As mask mandates are lifted along with other restrictions that accompanied COVID-19, life is slowly starting to return to normal. After spending over a year buried in homework and unable to leave their homes, most kids are looking forward to turning off their computers, hanging out with friends, and venturing back out into society.
What does your teen have planned for the summer? Using summer months wisely can boost college applications as well as help your child make decisions about career pathways. With that said, I also firmly believe in preserving some down time in the summer months. Kids and parents need to catch their breath, reconnect as a family, and have some fun! With sixty days of unstructured time on the horizon for most teens, let’s think about ways their time can best be utilized.
How to fill those long, hot summer days? Check out Teen Life for a list of academic programs, art institutes, and volunteer opportunities. Some of the programs do have fees associated with them but there are some free activities available as well.
Don’t overlook places like the YMCA, local community centers, and your church where your child can find employment and community service opportunities. Some hospitals and animal shelters often welcome helping hands and sometimes provide job shadowing for students considering a field in medicine. For students who are thinking of careers like business, law, or technology, reach out to companies in your community and ask if they are willing to take on high school summer interns.
For the more scholarly students who love learning, take a class over the summer–honestly, the same applies for students who detest school. For both, it is an opportunity to get ahead, possibly improve their GPA, reinforce an old skill or learn something new. Look up course offerings at your community college or state university. High schools also offer summer courses–check with your school to see if you can improve a grade on your transcript by taking a summer class or move ahead in a subject in which you excel. Looking for something free? Take advantage of iTunes University, podcasts, and your public library.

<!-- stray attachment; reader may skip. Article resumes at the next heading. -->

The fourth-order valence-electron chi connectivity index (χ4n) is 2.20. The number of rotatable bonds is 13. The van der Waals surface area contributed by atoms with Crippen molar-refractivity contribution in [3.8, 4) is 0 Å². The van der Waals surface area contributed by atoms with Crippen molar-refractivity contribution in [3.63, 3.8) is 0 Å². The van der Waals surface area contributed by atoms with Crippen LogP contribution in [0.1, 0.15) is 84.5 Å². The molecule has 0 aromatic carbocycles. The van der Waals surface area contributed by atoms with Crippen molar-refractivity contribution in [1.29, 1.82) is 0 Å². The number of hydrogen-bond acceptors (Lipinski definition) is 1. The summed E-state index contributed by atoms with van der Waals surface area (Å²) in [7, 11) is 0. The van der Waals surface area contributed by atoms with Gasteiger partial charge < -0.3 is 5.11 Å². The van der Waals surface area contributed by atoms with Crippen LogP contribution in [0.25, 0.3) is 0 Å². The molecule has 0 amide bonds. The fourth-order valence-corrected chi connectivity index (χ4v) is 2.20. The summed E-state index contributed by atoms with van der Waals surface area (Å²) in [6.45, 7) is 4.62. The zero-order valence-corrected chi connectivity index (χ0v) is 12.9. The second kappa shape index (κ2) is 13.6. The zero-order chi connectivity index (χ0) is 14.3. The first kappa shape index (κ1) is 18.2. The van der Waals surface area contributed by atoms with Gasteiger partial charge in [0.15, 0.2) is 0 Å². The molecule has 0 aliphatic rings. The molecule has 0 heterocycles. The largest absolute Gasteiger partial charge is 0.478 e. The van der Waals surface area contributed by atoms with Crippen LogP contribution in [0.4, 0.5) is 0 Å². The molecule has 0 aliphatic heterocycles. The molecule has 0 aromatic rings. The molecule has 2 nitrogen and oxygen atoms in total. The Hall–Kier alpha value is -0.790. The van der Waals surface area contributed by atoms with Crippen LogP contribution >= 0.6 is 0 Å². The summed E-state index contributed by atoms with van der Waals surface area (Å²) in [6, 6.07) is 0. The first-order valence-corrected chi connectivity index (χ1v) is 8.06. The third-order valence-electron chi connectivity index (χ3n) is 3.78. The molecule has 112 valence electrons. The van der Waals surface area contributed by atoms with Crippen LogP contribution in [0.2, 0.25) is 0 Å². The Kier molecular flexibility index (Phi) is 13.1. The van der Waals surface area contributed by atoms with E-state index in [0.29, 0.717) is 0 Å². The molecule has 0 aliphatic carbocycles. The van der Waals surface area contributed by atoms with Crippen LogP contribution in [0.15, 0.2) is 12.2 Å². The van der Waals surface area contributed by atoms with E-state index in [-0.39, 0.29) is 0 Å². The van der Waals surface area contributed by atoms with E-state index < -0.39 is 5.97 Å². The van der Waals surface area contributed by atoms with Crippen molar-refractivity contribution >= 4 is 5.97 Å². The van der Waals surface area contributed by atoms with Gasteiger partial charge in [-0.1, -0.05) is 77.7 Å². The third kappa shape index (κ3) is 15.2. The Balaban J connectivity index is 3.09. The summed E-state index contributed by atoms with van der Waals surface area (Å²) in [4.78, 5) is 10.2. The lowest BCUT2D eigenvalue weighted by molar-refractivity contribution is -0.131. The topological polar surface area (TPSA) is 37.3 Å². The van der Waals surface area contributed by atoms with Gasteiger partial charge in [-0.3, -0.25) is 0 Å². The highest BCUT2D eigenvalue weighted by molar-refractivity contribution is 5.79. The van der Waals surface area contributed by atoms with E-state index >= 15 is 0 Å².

If your child loves to travel, book a trip. While traveling, be sure to stop by college campuses for an official tour or quick drive through. Traveling some place out of the country? Take time to learn about the history, culture, and language of the place you plan to visit. Love traveling but have limited funds? Tour your own town or nearby cities! Peruse museums, hike national parks, and visit historical landmarks.
Want to make money? There is always the ever popular summer job. Spend days by the pool or beach lifeguarding, scoop ice cream at Friendly’s, work as a cashier at the grocery store or sales associate at a favorite store. For those with an entrepreneurial mindset, while they may have out-grown lemonade stands, there are still lawns to be mowed and babysitting, among many other things! Decide early what percentage of summer earnings will be put aside for college.
Whatever your child’s summer activity, think of it as a nice addition to their resume/college application, a potential college essay, career exploration, and perhaps even a topic of conversation during a college interview.If you have a rising senior, set aside time each week this summer to work on college application materials. Discover essential tools for completing applications and writing memorable essays at the Tools to Get Ahead: College Application & Essay Webinar on Tuesday, June 15 at 6:30 pm EDT. The first 25 people who register are eligible to receive a 30 minute complimentary consultation to help you and your future college student get started! Register now!